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Back On the Air Again … W3AO

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Field Day Weekend. What is it? Why are all these people out in a field putting up antennas? Two local Howard County based clubs join forces every year to put on an amateur radio extravaganza. Exhibiting a “Can Do” attitude with respect to creating and operating a major emergency communications capability.

Think amateur radio isn’t necessary anymore? Ask those who need help after major disasters when cell towers are down, or inoperable due to damage, or overloaded. Ask after Katrina and other natural disasters. It is a good thing to have people capable of erecting temporary towers to assist local emergency teams.

Once a year, the fourth weekend in June, clubs all across the United States participate in this exercise. It allows club members to practice their skill at antenna erecting, generator based operating, and it builds a sense of community across the clubs and their respective local authorities.

The clubs that put this effort together are the Columbia Amateur Radio Association (CARA) and the Potomac Valley Radio Club (PVRC). My husband is a member of both clubs. CARA focuses quite a bit on community service, supporting biking and running events and assisting at the Office of Emergency Management (OEM) during severe weather events.

PVRC is a contest club, mainly. A group of very dedicated seriously competitive members spanning a few states with the center of the club radius here in central Maryland. Put the contesters and the community service supporters together and you get one huge effort to be the biggest and best station on the air this weekend.

The clubs put up eleven crank up 50 foot high portable towers. String wire antennas between them as well as put up some monstrous beams to transmit on single frequency bands.

Bring in generators, tents, and we will go on the air tomorrow at 2 pm, for 24 hours of seeking and contacting other clubs and individuals across all 50 states. You want the Taj Mahal of radio stations, how about an air conditioned tent?

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When you bring all the generators and most of the VHF/UHF gear, you can also bring your own A/C unit.

As for the antennas out there, most of them come from one member. How about one huge 20 meter beam?

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Besides the antennas, the club uses miles of coaxial cable to tie all these stations to their operating tent. All of the towers must exist within a set radius. The club is operating 28 Alpha this year. Twenty eight simultaneous stations on the air. Alpha means powered by generators. Twenty eight times hundreds of feet of cable. Twenty eight beams, dipoles, wires and other types of antennas at all frequencies available to the amateur community.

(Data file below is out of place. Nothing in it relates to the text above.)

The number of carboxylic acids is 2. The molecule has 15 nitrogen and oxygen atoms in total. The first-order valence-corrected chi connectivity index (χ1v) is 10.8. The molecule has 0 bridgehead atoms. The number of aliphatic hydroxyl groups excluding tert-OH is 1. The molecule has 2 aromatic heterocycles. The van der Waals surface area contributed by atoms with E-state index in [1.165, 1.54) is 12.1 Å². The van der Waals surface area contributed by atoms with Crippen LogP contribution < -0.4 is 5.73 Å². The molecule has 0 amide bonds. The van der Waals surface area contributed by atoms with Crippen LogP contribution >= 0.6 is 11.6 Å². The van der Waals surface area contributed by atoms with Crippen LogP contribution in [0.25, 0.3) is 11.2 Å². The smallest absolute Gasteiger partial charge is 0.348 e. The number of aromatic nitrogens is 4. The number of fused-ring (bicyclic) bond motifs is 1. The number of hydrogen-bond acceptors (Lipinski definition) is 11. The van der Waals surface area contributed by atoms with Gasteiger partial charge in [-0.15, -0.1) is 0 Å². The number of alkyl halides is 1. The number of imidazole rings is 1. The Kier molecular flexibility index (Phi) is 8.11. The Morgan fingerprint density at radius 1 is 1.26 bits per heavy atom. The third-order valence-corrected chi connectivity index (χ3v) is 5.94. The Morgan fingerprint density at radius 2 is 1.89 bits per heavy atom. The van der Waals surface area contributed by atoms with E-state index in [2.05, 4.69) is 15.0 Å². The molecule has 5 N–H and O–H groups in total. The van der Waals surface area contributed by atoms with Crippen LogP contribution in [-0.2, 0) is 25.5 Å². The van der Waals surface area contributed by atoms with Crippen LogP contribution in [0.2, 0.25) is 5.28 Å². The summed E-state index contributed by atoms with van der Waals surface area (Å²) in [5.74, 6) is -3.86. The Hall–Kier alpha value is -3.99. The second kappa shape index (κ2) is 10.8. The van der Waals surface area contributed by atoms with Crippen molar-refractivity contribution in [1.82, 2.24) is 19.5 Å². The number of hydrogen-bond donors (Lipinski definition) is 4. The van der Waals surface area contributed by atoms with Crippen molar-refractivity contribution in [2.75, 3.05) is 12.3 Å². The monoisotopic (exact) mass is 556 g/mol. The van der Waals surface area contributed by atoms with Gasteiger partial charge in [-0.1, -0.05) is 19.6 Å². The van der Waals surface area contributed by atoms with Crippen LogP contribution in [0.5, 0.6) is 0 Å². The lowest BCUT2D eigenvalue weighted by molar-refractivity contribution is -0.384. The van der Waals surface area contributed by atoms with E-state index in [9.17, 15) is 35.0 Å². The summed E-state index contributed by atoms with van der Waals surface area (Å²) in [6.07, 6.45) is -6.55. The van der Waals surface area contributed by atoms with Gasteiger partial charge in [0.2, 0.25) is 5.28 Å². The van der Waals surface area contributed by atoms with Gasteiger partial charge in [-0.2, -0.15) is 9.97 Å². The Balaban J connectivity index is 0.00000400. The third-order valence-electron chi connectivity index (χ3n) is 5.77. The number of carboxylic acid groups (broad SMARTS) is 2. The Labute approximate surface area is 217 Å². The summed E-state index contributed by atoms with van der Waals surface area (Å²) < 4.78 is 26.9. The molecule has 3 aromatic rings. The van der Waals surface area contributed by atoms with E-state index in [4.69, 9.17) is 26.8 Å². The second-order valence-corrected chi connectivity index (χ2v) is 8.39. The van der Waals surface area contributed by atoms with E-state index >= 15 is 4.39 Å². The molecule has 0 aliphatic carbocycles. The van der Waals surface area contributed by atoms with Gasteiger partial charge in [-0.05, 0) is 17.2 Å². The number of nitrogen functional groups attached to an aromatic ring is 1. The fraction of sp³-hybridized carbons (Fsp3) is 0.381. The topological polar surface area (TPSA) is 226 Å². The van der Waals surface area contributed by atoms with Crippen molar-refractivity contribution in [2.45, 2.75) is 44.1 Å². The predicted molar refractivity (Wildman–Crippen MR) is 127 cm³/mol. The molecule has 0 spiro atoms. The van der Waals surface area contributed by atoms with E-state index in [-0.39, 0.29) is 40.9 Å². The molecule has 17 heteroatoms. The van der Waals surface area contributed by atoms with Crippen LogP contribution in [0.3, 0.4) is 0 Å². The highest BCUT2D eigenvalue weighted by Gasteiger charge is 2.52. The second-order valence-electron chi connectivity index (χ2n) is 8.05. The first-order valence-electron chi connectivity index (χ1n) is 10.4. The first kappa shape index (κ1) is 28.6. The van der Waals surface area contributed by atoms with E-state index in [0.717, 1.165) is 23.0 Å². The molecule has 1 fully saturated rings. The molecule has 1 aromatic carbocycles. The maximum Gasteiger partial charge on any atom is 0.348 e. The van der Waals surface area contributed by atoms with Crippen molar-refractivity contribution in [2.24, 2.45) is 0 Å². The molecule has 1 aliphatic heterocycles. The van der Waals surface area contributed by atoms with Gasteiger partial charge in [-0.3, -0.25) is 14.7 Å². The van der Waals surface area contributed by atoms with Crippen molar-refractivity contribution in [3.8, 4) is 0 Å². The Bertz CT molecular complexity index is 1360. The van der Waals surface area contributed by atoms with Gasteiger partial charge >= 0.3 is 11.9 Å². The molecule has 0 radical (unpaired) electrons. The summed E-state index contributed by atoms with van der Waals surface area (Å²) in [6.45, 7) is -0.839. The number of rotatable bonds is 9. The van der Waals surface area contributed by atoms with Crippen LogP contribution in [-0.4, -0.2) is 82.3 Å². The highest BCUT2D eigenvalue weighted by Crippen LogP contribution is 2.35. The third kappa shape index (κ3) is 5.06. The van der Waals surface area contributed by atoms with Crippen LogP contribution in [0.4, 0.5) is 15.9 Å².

We know they have finished set up of the towers when the flags are raised.

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Tomorrow morning is computer and radio set up morning, and all must be done for start at 2 PM. If you want to see something awesome, head out to Triadelphia Ridge Elementary School and visit. You can even operate one of the stations dedicated to getting new people on the air.

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See you tomorrow?


About AnnieRie

Retired, I am following my dream of living in quiet west Howard County, a rural oasis, not far from the urban chaos, but just far enough. I love to cook, bake, garden, and travel. I volunteer at Howard County Conservancy. I lead nature hikes, manage programs and show children all the wonders of nature, and the agricultural connection to their food.

One response »

  1. Nicely written! I have taken to describing PVRC as a specialized club for guys interested in improving or maximizing their on-air operating skills and station-building know-how. Those are the main two items that go into it. “Contesting” is kind of a word without a lot of meaning to many. Yes, there are ham radio competitions and we enter those. But it’s all about building a very effective radio station and then knowing how to use it highly effectively.
    – Rich, KE3Q


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